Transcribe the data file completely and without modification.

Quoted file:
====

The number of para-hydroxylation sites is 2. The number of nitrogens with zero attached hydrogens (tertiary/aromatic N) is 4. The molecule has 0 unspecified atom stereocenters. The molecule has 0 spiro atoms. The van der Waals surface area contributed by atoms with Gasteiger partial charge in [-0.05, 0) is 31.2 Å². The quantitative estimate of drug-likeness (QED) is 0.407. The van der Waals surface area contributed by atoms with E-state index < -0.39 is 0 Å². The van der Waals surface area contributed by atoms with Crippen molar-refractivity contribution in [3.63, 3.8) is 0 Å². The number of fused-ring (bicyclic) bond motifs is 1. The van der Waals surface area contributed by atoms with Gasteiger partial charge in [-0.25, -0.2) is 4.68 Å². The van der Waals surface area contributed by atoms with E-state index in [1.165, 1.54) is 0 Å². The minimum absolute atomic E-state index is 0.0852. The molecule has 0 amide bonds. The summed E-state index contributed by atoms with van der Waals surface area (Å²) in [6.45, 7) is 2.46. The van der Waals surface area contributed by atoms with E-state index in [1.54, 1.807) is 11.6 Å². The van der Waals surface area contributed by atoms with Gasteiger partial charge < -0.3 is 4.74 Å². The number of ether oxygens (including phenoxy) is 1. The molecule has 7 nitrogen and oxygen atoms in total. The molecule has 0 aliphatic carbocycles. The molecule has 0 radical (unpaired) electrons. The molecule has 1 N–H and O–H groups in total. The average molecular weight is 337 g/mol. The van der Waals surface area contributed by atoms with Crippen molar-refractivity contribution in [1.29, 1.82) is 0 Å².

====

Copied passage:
The number of para-hydroxylation sites is 2. The number of nitrogens with zero attached hydrogens (tertiary/aromatic N) is 4. The molecule has 0 unspecified atom stereocenters. The molecule has 0 spiro atoms. The van der Waals surface area contributed by atoms with Gasteiger partial charge in [-0.05, 0) is 31.2 Å². The quantitative estimate of drug-likeness (QED) is 0.407. The van der Waals surface area contributed by atoms with E-state index < -0.39 is 0 Å². The van der Waals surface area contributed by atoms with Crippen molar-refractivity contribution in [3.63, 3.8) is 0 Å². The number of fused-ring (bicyclic) bond motifs is 1. The van der Waals surface area contributed by atoms with Gasteiger partial charge in [-0.25, -0.2) is 4.68 Å². The van der Waals surface area contributed by atoms with E-state index in [1.165, 1.54) is 0 Å². The minimum absolute atomic E-state index is 0.0852. The molecule has 0 amide bonds. The summed E-state index contributed by atoms with van der Waals surface area (Å²) in [6.45, 7) is 2.46. The van der Waals surface area contributed by atoms with E-state index in [1.54, 1.807) is 11.6 Å². The van der Waals surface area contributed by atoms with Gasteiger partial charge < -0.3 is 4.74 Å². The number of ether oxygens (including phenoxy) is 1. The molecule has 7 nitrogen and oxygen atoms in total. The molecule has 0 aliphatic carbocycles. The molecule has 0 radical (unpaired) electrons. The molecule has 1 N–H and O–H groups in total. The average molecular weight is 337 g/mol. The van der Waals surface area contributed by atoms with Crippen molar-refractivity contribution in [1.29, 1.82) is 0 Å².